By Russel D McLean
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Someone asked me recently what my favourite Christmas movie was. I think they expected me to say “It’s A Wonderful Life,” and yes, I think that’s a great movie, but there’s one film that’s become very much a part of the festive season for me…
Last year, I got very excited when the DCA (Dundee Contemporary Arts) decided to make its special Christmas screening DIE HARD. Yes, the Bruce Willis film. The one with the sequels that got progressively worse until finally we had an incomprehensible showdown between a jet plane and a truck (seriously) at the climax of an already incomprehensible mess of sound and fury (but bonus points for using The Creedence on the soundtrack).
But the original DIE HARD remains one of my go-to Christmas movies.
See, DIE HARD may have guns and explosions and that really painful moment with Bruce Willis stepping barefoot on its glass, but at its heart it’s a hopeful and optimistic movie. After all, John MacLane is just a guy who wants to get his family back together at Christmas. He wants to make up with his wife and see his kids. He’s not looking for trouble and even when he does find it, the thing at the forefront of his mind is keeping his family safe.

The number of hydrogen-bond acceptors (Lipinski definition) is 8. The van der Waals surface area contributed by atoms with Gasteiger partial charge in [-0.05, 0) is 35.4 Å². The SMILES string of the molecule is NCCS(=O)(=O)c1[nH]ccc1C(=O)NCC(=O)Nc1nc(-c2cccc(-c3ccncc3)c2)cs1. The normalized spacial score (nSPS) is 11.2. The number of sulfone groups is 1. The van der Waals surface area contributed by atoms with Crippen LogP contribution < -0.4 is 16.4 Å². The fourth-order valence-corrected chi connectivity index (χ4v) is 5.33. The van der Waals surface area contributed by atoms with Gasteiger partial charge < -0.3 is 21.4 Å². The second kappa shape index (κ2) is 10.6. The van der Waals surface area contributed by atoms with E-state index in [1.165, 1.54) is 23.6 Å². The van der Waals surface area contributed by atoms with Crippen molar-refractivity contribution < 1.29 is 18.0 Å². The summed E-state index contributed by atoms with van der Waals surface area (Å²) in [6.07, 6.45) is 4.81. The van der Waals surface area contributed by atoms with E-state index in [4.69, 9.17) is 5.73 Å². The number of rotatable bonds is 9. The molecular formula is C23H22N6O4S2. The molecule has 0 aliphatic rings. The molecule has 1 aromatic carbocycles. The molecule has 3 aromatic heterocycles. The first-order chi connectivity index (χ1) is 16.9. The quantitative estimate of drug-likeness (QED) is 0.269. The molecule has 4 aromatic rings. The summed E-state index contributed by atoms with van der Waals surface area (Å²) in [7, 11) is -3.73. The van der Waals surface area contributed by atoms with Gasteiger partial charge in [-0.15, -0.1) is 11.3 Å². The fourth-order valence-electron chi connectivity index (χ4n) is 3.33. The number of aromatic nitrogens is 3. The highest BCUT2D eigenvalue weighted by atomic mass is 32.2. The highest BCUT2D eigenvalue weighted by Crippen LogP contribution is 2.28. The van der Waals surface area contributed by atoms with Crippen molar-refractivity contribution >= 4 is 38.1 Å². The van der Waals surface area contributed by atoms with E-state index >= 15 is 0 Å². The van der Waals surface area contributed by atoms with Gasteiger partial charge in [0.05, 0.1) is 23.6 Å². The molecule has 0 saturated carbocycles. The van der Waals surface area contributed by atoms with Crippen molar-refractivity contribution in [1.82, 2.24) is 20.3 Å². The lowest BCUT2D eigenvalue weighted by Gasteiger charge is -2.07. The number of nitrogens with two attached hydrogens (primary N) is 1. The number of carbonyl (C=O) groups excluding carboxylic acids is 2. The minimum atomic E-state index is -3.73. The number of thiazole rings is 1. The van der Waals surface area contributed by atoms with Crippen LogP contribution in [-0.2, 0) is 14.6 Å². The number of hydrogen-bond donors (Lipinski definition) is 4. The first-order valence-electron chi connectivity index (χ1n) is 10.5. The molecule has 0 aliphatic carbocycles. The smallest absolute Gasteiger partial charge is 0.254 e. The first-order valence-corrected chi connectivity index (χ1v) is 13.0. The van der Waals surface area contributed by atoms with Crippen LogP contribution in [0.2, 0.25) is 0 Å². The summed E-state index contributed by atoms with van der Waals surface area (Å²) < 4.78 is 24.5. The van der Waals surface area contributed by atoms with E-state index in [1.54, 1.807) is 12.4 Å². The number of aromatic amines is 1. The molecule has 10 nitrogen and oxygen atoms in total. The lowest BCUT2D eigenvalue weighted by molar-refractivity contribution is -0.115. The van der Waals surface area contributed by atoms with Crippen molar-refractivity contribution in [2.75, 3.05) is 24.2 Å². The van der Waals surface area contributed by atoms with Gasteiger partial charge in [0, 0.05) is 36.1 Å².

And that’s why he’s such a great character. He’s no real superhero. He’s just a guy in the wrong place at the wrong time trying to do what he thinks is the right thing.
And there’s something kind of nice about that.
Of course, it helps that McClane is a New York Cop and a proficient shot. It helps that he’s tougher than the average guy. And it really helps that he’s pretty inventive (in the first film, some improvising with explosives and an office chair creates some real fireworks).
The film is just great fun from the go. The humour is spot on (if sometimes a little obvious), and the bad guys’ motivations are pretty clear (Even with the misdirection – they’re thieves and not terrorists – we are clear at all times as to their goals and methods) and of course there’s Alan Rickman as Hans Gruber, possibly the suavest bad guy of all time. With his sarcastic smile and his clipped accent, Gruber is the ultimate in cool bad guys. Not too far over the top, but just nicely pantomimeish – so evil he’s fun.
By the end of the film, we find ourselves rooting for John to get his wife back, defeat the bad guys and ride off into the sunset. And its spoiling very little to say that’s exactly what happens. Those final few moments, as “Let It Snow” swells on the sountrack and the camera pans over the carnage that has ensued are somehow among the most enjoyable moments in cinema. Die Hard isn’t just a great action movie. It’s a feel good movie with blood and swearing. It’s a life-affirming flick where quite a few people die.
And its just great fun.
And no Christmas is complete without it.